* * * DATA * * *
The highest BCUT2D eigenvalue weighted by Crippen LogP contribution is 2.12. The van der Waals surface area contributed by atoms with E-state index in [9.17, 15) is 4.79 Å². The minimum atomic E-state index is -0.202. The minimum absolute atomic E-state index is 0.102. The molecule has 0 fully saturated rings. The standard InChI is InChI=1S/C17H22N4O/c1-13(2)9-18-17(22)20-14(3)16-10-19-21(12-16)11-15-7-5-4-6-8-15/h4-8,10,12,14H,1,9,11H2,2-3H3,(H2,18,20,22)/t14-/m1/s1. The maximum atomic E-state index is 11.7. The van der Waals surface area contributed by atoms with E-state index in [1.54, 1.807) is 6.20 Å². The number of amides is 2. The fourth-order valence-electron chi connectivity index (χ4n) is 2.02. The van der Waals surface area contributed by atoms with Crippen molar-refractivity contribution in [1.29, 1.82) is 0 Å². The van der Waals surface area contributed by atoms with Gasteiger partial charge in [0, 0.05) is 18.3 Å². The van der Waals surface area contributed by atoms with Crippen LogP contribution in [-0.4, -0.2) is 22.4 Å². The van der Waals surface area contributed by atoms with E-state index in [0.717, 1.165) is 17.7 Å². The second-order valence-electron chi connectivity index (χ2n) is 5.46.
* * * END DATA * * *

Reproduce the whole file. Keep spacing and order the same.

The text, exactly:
The highest BCUT2D eigenvalue weighted by Crippen LogP contribution is 2.12. The van der Waals surface area contributed by atoms with E-state index in [9.17, 15) is 4.79 Å². The minimum atomic E-state index is -0.202. The minimum absolute atomic E-state index is 0.102. The molecule has 0 fully saturated rings. The standard InChI is InChI=1S/C17H22N4O/c1-13(2)9-18-17(22)20-14(3)16-10-19-21(12-16)11-15-7-5-4-6-8-15/h4-8,10,12,14H,1,9,11H2,2-3H3,(H2,18,20,22)/t14-/m1/s1. The maximum atomic E-state index is 11.7. The van der Waals surface area contributed by atoms with E-state index in [1.54, 1.807) is 6.20 Å². The number of amides is 2. The fourth-order valence-electron chi connectivity index (χ4n) is 2.02. The van der Waals surface area contributed by atoms with Crippen molar-refractivity contribution in [1.29, 1.82) is 0 Å². The van der Waals surface area contributed by atoms with Gasteiger partial charge in [0, 0.05) is 18.3 Å². The van der Waals surface area contributed by atoms with Crippen LogP contribution in [-0.4, -0.2) is 22.4 Å². The van der Waals surface area contributed by atoms with E-state index in [0.717, 1.165) is 17.7 Å². The second-order valence-electron chi connectivity index (χ2n) is 5.46.